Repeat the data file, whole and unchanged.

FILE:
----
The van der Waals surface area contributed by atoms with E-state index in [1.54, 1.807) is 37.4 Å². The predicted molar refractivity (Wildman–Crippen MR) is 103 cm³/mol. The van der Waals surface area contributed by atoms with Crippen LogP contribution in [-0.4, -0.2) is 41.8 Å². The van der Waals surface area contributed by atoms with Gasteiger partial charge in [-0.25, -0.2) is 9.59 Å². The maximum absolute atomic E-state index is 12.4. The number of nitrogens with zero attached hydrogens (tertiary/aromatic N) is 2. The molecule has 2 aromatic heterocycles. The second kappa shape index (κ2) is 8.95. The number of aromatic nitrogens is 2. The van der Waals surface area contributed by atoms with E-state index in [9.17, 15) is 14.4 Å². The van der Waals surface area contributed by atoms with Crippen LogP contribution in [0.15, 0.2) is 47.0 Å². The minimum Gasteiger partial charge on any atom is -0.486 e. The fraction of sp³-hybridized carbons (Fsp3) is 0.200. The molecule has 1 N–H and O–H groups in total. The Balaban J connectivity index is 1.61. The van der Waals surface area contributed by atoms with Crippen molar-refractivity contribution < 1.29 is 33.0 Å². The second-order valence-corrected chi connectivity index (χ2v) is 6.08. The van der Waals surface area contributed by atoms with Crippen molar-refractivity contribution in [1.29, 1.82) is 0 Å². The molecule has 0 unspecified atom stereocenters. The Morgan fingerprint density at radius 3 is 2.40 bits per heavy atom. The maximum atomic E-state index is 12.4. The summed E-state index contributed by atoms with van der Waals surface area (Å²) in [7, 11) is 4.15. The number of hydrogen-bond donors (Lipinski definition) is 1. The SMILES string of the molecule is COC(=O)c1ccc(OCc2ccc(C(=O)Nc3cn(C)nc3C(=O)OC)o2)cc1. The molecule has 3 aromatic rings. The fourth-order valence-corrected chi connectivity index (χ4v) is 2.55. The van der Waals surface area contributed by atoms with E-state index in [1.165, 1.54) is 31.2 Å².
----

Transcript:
The van der Waals surface area contributed by atoms with E-state index in [1.54, 1.807) is 37.4 Å². The predicted molar refractivity (Wildman–Crippen MR) is 103 cm³/mol. The van der Waals surface area contributed by atoms with Crippen LogP contribution in [-0.4, -0.2) is 41.8 Å². The van der Waals surface area contributed by atoms with Gasteiger partial charge in [-0.25, -0.2) is 9.59 Å². The maximum absolute atomic E-state index is 12.4. The number of nitrogens with zero attached hydrogens (tertiary/aromatic N) is 2. The molecule has 2 aromatic heterocycles. The second kappa shape index (κ2) is 8.95. The number of aromatic nitrogens is 2. The van der Waals surface area contributed by atoms with E-state index in [9.17, 15) is 14.4 Å². The van der Waals surface area contributed by atoms with Crippen LogP contribution in [0.15, 0.2) is 47.0 Å². The minimum Gasteiger partial charge on any atom is -0.486 e. The fraction of sp³-hybridized carbons (Fsp3) is 0.200. The molecule has 1 N–H and O–H groups in total. The Balaban J connectivity index is 1.61. The van der Waals surface area contributed by atoms with Crippen molar-refractivity contribution < 1.29 is 33.0 Å². The second-order valence-corrected chi connectivity index (χ2v) is 6.08. The van der Waals surface area contributed by atoms with Crippen molar-refractivity contribution in [1.29, 1.82) is 0 Å². The molecule has 0 unspecified atom stereocenters. The Morgan fingerprint density at radius 3 is 2.40 bits per heavy atom. The maximum atomic E-state index is 12.4. The summed E-state index contributed by atoms with van der Waals surface area (Å²) in [7, 11) is 4.15. The number of hydrogen-bond donors (Lipinski definition) is 1. The SMILES string of the molecule is COC(=O)c1ccc(OCc2ccc(C(=O)Nc3cn(C)nc3C(=O)OC)o2)cc1. The molecule has 3 aromatic rings. The fourth-order valence-corrected chi connectivity index (χ4v) is 2.55. The van der Waals surface area contributed by atoms with E-state index in [1.165, 1.54) is 31.2 Å².